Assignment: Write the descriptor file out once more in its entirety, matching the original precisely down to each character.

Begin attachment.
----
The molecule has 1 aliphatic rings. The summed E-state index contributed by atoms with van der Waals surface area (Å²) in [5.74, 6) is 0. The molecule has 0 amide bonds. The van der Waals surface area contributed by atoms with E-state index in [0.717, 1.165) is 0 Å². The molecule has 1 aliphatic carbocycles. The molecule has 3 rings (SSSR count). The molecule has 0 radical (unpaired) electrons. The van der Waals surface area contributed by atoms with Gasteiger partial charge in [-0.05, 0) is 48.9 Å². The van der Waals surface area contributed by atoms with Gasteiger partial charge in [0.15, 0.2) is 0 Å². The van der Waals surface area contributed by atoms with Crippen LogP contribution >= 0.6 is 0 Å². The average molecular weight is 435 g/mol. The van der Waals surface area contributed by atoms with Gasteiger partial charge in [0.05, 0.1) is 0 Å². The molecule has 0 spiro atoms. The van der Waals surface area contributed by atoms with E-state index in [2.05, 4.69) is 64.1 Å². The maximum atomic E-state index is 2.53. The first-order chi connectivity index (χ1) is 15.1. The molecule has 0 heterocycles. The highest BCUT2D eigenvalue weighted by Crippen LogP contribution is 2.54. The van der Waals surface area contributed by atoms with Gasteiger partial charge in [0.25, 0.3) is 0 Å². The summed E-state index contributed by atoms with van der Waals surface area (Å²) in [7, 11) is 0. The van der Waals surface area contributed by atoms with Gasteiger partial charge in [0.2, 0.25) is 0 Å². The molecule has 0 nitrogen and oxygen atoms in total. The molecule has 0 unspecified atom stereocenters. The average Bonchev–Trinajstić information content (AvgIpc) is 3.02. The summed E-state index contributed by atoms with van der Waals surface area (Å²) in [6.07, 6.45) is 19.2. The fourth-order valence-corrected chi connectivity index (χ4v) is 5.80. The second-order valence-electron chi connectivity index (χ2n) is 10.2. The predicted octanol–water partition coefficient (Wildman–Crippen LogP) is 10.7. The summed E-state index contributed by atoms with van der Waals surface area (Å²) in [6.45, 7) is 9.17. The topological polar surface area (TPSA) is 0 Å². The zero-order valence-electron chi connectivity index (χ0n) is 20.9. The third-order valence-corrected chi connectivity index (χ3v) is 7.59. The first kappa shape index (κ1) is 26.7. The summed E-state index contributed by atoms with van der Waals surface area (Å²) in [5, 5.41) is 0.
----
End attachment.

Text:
The molecule has 1 aliphatic rings. The summed E-state index contributed by atoms with van der Waals surface area (Å²) in [5.74, 6) is 0. The molecule has 0 amide bonds. The van der Waals surface area contributed by atoms with E-state index in [0.717, 1.165) is 0 Å². The molecule has 1 aliphatic carbocycles. The molecule has 3 rings (SSSR count). The molecule has 0 radical (unpaired) electrons. The van der Waals surface area contributed by atoms with Gasteiger partial charge in [-0.05, 0) is 48.9 Å². The van der Waals surface area contributed by atoms with Gasteiger partial charge in [0.15, 0.2) is 0 Å². The van der Waals surface area contributed by atoms with Crippen LogP contribution >= 0.6 is 0 Å². The average molecular weight is 435 g/mol. The van der Waals surface area contributed by atoms with Gasteiger partial charge in [0.05, 0.1) is 0 Å². The molecule has 0 spiro atoms. The van der Waals surface area contributed by atoms with E-state index in [2.05, 4.69) is 64.1 Å². The maximum atomic E-state index is 2.53. The first-order chi connectivity index (χ1) is 15.1. The molecule has 0 heterocycles. The highest BCUT2D eigenvalue weighted by Crippen LogP contribution is 2.54. The van der Waals surface area contributed by atoms with Gasteiger partial charge in [0.25, 0.3) is 0 Å². The summed E-state index contributed by atoms with van der Waals surface area (Å²) in [7, 11) is 0. The van der Waals surface area contributed by atoms with Gasteiger partial charge in [0.2, 0.25) is 0 Å². The molecule has 0 nitrogen and oxygen atoms in total. The molecule has 0 unspecified atom stereocenters. The average Bonchev–Trinajstić information content (AvgIpc) is 3.02. The summed E-state index contributed by atoms with van der Waals surface area (Å²) in [6.07, 6.45) is 19.2. The fourth-order valence-corrected chi connectivity index (χ4v) is 5.80. The second-order valence-electron chi connectivity index (χ2n) is 10.2. The predicted octanol–water partition coefficient (Wildman–Crippen LogP) is 10.7. The summed E-state index contributed by atoms with van der Waals surface area (Å²) in [6.45, 7) is 9.17. The topological polar surface area (TPSA) is 0 Å². The zero-order valence-electron chi connectivity index (χ0n) is 20.9. The third-order valence-corrected chi connectivity index (χ3v) is 7.59. The first kappa shape index (κ1) is 26.7. The summed E-state index contributed by atoms with van der Waals surface area (Å²) in [5, 5.41) is 0.